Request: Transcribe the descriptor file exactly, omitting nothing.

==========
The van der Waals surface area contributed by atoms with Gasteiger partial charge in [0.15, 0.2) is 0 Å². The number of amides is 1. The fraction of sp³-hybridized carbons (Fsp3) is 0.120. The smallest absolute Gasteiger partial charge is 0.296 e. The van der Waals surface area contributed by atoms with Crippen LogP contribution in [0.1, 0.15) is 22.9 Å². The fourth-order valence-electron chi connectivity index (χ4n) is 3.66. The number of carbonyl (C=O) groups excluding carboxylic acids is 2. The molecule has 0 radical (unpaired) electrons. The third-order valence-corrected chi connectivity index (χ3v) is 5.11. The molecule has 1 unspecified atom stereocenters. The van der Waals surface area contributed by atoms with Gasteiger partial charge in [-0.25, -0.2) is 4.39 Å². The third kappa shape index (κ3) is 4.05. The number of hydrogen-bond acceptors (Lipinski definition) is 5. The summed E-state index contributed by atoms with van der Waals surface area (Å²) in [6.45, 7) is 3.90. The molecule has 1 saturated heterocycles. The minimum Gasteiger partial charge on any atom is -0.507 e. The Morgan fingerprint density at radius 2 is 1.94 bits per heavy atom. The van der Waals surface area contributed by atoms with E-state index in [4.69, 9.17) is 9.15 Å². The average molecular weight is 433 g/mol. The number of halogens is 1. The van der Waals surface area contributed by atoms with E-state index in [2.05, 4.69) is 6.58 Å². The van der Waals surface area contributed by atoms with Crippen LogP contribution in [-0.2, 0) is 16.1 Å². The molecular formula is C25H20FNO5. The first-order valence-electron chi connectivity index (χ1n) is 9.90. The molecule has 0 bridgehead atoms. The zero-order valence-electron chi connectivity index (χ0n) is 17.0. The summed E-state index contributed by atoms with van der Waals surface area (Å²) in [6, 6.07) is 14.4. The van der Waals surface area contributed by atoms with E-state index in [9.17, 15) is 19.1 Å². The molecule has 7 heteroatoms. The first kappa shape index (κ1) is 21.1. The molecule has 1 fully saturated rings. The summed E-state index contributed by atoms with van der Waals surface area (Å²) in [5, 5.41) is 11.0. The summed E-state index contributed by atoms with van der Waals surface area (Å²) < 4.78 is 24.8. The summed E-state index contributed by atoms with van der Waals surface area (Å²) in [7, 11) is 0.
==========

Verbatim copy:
The van der Waals surface area contributed by atoms with Gasteiger partial charge in [0.15, 0.2) is 0 Å². The number of amides is 1. The fraction of sp³-hybridized carbons (Fsp3) is 0.120. The smallest absolute Gasteiger partial charge is 0.296 e. The van der Waals surface area contributed by atoms with Crippen LogP contribution in [0.1, 0.15) is 22.9 Å². The fourth-order valence-electron chi connectivity index (χ4n) is 3.66. The number of carbonyl (C=O) groups excluding carboxylic acids is 2. The molecule has 0 radical (unpaired) electrons. The third-order valence-corrected chi connectivity index (χ3v) is 5.11. The molecule has 1 unspecified atom stereocenters. The van der Waals surface area contributed by atoms with Gasteiger partial charge in [-0.25, -0.2) is 4.39 Å². The third kappa shape index (κ3) is 4.05. The number of hydrogen-bond acceptors (Lipinski definition) is 5. The summed E-state index contributed by atoms with van der Waals surface area (Å²) in [6.45, 7) is 3.90. The molecule has 1 saturated heterocycles. The minimum Gasteiger partial charge on any atom is -0.507 e. The Morgan fingerprint density at radius 2 is 1.94 bits per heavy atom. The van der Waals surface area contributed by atoms with E-state index in [4.69, 9.17) is 9.15 Å². The average molecular weight is 433 g/mol. The number of halogens is 1. The van der Waals surface area contributed by atoms with E-state index in [2.05, 4.69) is 6.58 Å². The van der Waals surface area contributed by atoms with Crippen LogP contribution in [-0.2, 0) is 16.1 Å². The molecular formula is C25H20FNO5. The first-order valence-electron chi connectivity index (χ1n) is 9.90. The molecule has 0 bridgehead atoms. The zero-order valence-electron chi connectivity index (χ0n) is 17.0. The summed E-state index contributed by atoms with van der Waals surface area (Å²) in [6, 6.07) is 14.4. The van der Waals surface area contributed by atoms with E-state index in [9.17, 15) is 19.1 Å². The molecule has 7 heteroatoms. The first kappa shape index (κ1) is 21.1. The molecule has 1 fully saturated rings. The summed E-state index contributed by atoms with van der Waals surface area (Å²) in [5, 5.41) is 11.0. The summed E-state index contributed by atoms with van der Waals surface area (Å²) < 4.78 is 24.8. The summed E-state index contributed by atoms with van der Waals surface area (Å²) in [7, 11) is 0.